REDUX Adjustment at Age 62.

To counter the pay gap between the two retirement systems, retirees under REDUX receive an adjustment at age 62 to bring their retirement pay up to the level it would have been under the High-3 retirement system. However, the COLA remains at CPI – 1, and the gap begins to widen once again. Throughout a lifetime, the difference can easily reach hundreds of thousands of dollars, and for higher-ranking individuals, the difference can reach well into the million-dollar range.

REDUX vs. High 3 Comparison

Here is what a military pension looks like under the The High-3 Average Retirement System and with REDUX:

  • High-3: No bonus; REDUX: $30,000 Career Status Bonus.
  • High-3: 50% at 20 years, plus 2.5% per additional year; REDUX: 40% monthly retirement at 20 years, plus 3.5% per additional year.
  • High-3 & REDUX: *Maximum monthly retirement benefit 75% of base pay at 30 years.
  • High-3: COLA = CPI; REDUX: COLA = CPI -1%.

*The maximum retirement pay of 75% can be exceeded under limited circumstances; these are general guidelines. CPI = Consumer Price Index.

The COLA percentage makes all the difference. On the surface, it appears that REDUX may come out ahead when a military member stays for 30 years, since they would receive 75% of their base pay and the $30,000 Career Retention Bonus. But it still fails to consider the decreased COLA, which is 1% lower. Think of it as settling for a 1% lower pay raise each year while your peers automatically receive a larger raise. Since raises are cumulative, it doesn’t take long for the raises to exceed the difference in the Career Retention Bonus (especially when you consider taxes). Note there is a one-time adjustment at age 62 to bring the cost of living in line with the non-REDUX option, but the rate remains at CPI-1%, and the gap again widens.

Is REDUX a Good Option if You Invest the Bonus?

This is a popular question, and one I will answer with another question: Can you beat the stock market?

I don’t mean, can you find a winning stock and turn a few hundred dollars? Anyone can get lucky. I am asking if you can consistently beat the stock market year in and year out for decades. Can you take that $30,000 bonus, deduct taxes (leaving you with just over $24,000 or so, depending on your tax bracket), and turn it into hundreds of thousands of dollars?

That is assuming you remain in the military r 30 years and max out your pension at 75%. If you retire at 20 years and receive a 40% pension, you will potentially need to turn the Career Retention Bonus into millions of dollars to make up the difference in lost earnings between the High 3 retirement plan and the REDUX option.

Taxes are Bigger Than You Think

Keep in mind when making these calculations that taxes are an important consideration. Unless you receive the lump sum payment of $30,000 in a tax-free zone, you will need to pay taxes on the $30,000 income you receive, which leaves you with much less than $30k to begin your investments.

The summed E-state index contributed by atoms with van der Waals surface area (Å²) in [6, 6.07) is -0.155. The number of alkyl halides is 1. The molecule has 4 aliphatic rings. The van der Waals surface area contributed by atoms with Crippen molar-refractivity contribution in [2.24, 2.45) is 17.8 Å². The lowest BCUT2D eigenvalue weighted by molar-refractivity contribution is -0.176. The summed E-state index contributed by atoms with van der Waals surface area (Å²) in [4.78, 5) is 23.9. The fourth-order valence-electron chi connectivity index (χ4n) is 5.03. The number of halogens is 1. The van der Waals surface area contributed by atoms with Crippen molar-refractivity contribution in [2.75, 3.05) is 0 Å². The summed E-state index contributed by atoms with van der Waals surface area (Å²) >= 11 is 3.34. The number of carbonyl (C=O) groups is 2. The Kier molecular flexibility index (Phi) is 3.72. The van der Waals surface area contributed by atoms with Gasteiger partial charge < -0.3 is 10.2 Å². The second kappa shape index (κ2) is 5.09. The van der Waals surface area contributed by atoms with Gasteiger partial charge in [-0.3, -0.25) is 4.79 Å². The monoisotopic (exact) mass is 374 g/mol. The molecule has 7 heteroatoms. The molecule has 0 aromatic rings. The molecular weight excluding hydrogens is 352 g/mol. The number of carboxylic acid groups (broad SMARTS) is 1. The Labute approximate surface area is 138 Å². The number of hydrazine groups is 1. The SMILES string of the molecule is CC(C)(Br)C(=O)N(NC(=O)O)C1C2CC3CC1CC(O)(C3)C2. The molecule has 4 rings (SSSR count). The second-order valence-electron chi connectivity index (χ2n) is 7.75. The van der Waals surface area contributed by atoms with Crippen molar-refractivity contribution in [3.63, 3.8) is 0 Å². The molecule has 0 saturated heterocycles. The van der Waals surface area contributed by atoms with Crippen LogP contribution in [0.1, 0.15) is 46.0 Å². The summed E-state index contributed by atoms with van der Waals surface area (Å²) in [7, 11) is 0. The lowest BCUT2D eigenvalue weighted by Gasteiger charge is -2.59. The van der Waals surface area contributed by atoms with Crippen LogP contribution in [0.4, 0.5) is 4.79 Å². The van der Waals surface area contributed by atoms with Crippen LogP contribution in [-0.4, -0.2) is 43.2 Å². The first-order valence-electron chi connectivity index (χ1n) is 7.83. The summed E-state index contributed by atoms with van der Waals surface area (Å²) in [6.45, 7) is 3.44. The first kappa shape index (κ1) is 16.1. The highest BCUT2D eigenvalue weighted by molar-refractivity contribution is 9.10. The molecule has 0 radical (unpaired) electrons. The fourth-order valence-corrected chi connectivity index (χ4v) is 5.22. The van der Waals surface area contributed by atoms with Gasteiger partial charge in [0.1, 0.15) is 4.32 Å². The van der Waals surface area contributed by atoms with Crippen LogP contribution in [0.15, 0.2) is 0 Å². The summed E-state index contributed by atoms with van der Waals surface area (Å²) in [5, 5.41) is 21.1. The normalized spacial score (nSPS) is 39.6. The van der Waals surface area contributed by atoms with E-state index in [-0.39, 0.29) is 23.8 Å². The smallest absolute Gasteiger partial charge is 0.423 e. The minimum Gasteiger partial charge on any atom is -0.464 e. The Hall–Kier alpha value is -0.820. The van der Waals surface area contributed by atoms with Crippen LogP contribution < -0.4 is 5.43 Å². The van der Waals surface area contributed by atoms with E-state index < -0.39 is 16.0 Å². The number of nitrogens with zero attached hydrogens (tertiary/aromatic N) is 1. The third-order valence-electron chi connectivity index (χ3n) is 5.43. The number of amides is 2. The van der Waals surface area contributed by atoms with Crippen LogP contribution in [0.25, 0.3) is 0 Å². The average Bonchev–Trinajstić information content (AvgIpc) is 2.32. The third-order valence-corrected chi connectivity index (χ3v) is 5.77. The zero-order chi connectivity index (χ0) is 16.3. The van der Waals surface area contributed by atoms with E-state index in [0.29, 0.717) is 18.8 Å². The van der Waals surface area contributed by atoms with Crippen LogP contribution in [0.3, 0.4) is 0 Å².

In virtually every case, you would need to greatly exceed market returns to beat the difference between the REDUX and High-3 retirement systems. Then you need to consider the taxes which will be assessed on your investment earnings since you won’t be able to shelter the entire $30,000 in retirement accounts.

Don’t Gamble With Retirement

You can argue for investing all day long, but if you are a good enough investor to beat consistently beat the market for decades, you are among the top 0.001% of investors in the world and should be on Wall Street or working for Warren Buffett. The simple fact is it is unlikely that most people will be able to do that. But why would you want to risk it anyway? The purpose of a pension is to earn a secure income, not gamble.

Without changing anything, a military retirement is worth millions. When you factor in health care and other benefits, it is worth several million dollars.

A military retirement pension is a stable income stream, and anything you can do now to increase your retirement payments will have a lasting and cumulative effect on your retirement security. On the flip side, anything you do now that potentially decreases your retirement income reduces your long-term security.

You can think of your retirement plan as secure bonds in your investment portfolio the reason you invest in bonds is for a more stable income stream. If you want (or feel you need) more risk, then use your other investments to satisfy that need. Since your pension is considered ultra secure, you may be able to take more investment risk in the rest of your portfolio, including in your retirement accounts like your Thrift Savings Plan, IRA, 401(k)s, or taxable investments (that doesn’t mean you should take more risk, just that you can make a case for it more easily than you can with taking a reduced pension so you can play the stock market).